3D at Home
Although there is overwhelming evidence that 3D is here to stay as a means to create a new experience in theaters, will it reach homes, and when? Market appeal for any new consumer product can be achieved if an optimal ratio of perceived value over cost can be reached. So, where does 3D TV stand here?
According to various reports, 3D HDTV owners are very satisfied with their purchases and the experience that 3D delivers to their homes. Although there is some initial hesitation by particular consumers to purchase 3D TVs due to the nature of the glasses and possibility of eye fatigue, those problems will soon be resolved and 3D TVs will ultimately win the hearts of consumers. There is also another overwhelming reason that can attest to this: we see things in three dimensions, so it is only natural that we will have the same expectation for our display devices. For those reasons, 3D offers a significant value over what we have today. But when will the price be ready? The good news is that the additional costs for manufacturing 3D HDTVs are small, and because of this, prices have been dropping rapidly to the point that 3D will be a standard feature in all new HDTVs sold very soon. I believe that the value vs. price ratio is very ripe at this point and 3D is ready to take off.
Based on the current status of the 3D market and what has occurred in previous technology adoption cycles, I expect there will be three phases in consumer readiness to consume 3D content at home.
The first phase that covers this and next year will be the 3D hibernation phase. During this phase, a large number of consumers will own 3D HDTV sets because it will come as a standard feature with the sets they bought. 3D TV owners will be occasional viewers of 3D content for special occasions and events.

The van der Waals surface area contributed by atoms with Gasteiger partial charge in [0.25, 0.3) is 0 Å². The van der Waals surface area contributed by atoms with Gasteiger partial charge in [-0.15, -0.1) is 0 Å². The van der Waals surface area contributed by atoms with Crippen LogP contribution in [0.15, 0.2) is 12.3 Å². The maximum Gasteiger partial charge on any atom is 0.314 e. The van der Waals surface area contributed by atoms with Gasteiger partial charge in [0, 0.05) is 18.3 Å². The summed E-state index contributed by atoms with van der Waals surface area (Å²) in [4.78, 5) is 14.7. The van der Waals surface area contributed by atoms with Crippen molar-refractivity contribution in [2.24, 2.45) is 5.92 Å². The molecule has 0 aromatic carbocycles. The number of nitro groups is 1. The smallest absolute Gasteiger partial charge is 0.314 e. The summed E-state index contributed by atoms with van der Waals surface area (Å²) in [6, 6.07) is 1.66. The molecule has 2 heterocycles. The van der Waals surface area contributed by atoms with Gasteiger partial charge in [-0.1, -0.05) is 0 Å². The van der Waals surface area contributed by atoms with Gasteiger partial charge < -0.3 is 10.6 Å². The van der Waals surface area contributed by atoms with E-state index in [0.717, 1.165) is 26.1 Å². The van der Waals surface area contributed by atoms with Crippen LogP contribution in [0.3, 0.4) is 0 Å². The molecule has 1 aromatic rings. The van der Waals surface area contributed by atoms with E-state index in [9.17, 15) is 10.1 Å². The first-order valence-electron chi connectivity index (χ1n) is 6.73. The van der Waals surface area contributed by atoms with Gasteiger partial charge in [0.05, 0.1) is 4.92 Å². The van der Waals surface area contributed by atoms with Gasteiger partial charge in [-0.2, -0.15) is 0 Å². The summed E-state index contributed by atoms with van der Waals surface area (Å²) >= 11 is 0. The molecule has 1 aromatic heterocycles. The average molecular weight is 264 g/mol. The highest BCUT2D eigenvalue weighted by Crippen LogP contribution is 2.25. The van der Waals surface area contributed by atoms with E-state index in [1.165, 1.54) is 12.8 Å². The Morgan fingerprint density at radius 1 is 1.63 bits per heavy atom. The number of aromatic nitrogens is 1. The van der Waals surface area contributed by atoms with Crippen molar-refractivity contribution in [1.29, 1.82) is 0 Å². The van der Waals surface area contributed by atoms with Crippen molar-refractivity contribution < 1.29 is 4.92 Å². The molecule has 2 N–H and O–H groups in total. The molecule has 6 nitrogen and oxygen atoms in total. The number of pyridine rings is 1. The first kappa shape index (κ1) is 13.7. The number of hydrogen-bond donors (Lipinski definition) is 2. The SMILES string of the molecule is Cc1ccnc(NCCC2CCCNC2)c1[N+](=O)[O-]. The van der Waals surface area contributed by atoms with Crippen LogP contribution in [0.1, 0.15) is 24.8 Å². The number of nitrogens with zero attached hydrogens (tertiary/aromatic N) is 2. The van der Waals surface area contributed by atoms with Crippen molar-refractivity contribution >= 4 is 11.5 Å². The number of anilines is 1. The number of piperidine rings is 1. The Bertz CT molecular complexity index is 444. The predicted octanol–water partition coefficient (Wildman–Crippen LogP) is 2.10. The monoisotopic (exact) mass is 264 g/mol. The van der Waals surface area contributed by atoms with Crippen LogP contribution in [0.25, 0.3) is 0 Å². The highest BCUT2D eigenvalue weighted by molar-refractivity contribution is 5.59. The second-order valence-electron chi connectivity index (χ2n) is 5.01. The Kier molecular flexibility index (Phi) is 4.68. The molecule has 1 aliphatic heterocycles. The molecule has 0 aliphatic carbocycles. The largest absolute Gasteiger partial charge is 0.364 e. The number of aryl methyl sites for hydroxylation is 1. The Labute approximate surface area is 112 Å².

With increased 3D content availability from both broadcasters and studios, 3D awareness will continue to increase, and in the second phase consumers will start demanding, being willing to pay for, and consuming more 3D content. The availability of 3D passive glass technology will also ease some of the eye strain associated with shutter glasses, and its convenience and cost will create a more appealing viewing experience for consumers.
In the final, full adoption phase, consumers will want to create and consume their own personal 3D content. This means that capture devices, whether they are in the form of 3D cameras or 3D cellphones, need to be able to deliver the right quality at the right price points.
This is a typical technology adoption process, and as such, requires some time for 3D to reach mass adoption status. However, given that 3D TVs with either active or passive glasses will be commonly available to display 3D content, there are two things that can be done to expedite wide proliferation of 3D in the marketplace:
There is no question that 3D will succeed this time around. The only question is how fast. For this to happen quickly, it is paramount that all contributors in this space, whether we are consumer electronics manufacturers, content creators, or technology providers, need to produce and offer high quality 3D products to consumers.
Sign up below to receive news from 3DMedia including special offers and information about product releases and updates.